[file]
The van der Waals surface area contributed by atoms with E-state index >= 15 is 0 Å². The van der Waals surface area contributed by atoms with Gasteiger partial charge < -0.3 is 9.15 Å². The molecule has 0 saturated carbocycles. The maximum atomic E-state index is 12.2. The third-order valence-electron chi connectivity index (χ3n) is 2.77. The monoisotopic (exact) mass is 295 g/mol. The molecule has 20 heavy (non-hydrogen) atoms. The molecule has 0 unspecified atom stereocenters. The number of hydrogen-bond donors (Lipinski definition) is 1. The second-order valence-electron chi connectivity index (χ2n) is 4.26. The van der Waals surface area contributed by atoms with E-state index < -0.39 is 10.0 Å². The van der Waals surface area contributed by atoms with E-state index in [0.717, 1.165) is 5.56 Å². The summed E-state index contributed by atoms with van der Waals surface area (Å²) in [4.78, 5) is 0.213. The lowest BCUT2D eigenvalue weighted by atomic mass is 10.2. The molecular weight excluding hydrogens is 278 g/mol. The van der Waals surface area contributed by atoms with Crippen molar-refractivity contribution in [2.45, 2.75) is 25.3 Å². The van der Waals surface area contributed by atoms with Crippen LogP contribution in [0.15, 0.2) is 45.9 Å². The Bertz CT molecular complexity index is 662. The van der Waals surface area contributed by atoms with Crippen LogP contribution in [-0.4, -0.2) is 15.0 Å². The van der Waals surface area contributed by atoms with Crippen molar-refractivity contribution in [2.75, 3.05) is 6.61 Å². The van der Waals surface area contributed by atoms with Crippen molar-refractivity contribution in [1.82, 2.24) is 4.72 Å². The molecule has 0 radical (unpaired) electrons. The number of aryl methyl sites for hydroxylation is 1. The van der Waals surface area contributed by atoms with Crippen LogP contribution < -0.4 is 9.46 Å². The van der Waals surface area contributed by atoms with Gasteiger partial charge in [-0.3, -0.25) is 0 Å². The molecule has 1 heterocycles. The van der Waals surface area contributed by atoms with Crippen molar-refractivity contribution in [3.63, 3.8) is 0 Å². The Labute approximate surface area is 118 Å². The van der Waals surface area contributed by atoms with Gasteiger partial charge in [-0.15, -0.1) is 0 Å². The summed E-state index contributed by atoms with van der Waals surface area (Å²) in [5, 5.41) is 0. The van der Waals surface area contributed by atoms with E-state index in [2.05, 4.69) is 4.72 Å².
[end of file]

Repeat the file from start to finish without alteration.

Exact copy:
The van der Waals surface area contributed by atoms with E-state index >= 15 is 0 Å². The van der Waals surface area contributed by atoms with Gasteiger partial charge < -0.3 is 9.15 Å². The molecule has 0 saturated carbocycles. The maximum atomic E-state index is 12.2. The third-order valence-electron chi connectivity index (χ3n) is 2.77. The monoisotopic (exact) mass is 295 g/mol. The molecule has 20 heavy (non-hydrogen) atoms. The molecule has 0 unspecified atom stereocenters. The number of hydrogen-bond donors (Lipinski definition) is 1. The second-order valence-electron chi connectivity index (χ2n) is 4.26. The van der Waals surface area contributed by atoms with E-state index < -0.39 is 10.0 Å². The van der Waals surface area contributed by atoms with E-state index in [0.717, 1.165) is 5.56 Å². The summed E-state index contributed by atoms with van der Waals surface area (Å²) in [4.78, 5) is 0.213. The lowest BCUT2D eigenvalue weighted by atomic mass is 10.2. The molecular weight excluding hydrogens is 278 g/mol. The van der Waals surface area contributed by atoms with Crippen molar-refractivity contribution in [2.45, 2.75) is 25.3 Å². The van der Waals surface area contributed by atoms with Crippen LogP contribution in [0.15, 0.2) is 45.9 Å². The Bertz CT molecular complexity index is 662. The van der Waals surface area contributed by atoms with Crippen LogP contribution in [-0.4, -0.2) is 15.0 Å². The van der Waals surface area contributed by atoms with Crippen molar-refractivity contribution in [2.75, 3.05) is 6.61 Å². The van der Waals surface area contributed by atoms with Crippen molar-refractivity contribution in [1.82, 2.24) is 4.72 Å². The molecule has 0 radical (unpaired) electrons. The number of aryl methyl sites for hydroxylation is 1. The van der Waals surface area contributed by atoms with Crippen LogP contribution < -0.4 is 9.46 Å². The van der Waals surface area contributed by atoms with Gasteiger partial charge in [-0.3, -0.25) is 0 Å². The molecule has 1 heterocycles. The van der Waals surface area contributed by atoms with Crippen molar-refractivity contribution in [3.63, 3.8) is 0 Å². The Labute approximate surface area is 118 Å². The van der Waals surface area contributed by atoms with Gasteiger partial charge in [-0.15, -0.1) is 0 Å². The summed E-state index contributed by atoms with van der Waals surface area (Å²) in [5, 5.41) is 0. The van der Waals surface area contributed by atoms with E-state index in [2.05, 4.69) is 4.72 Å².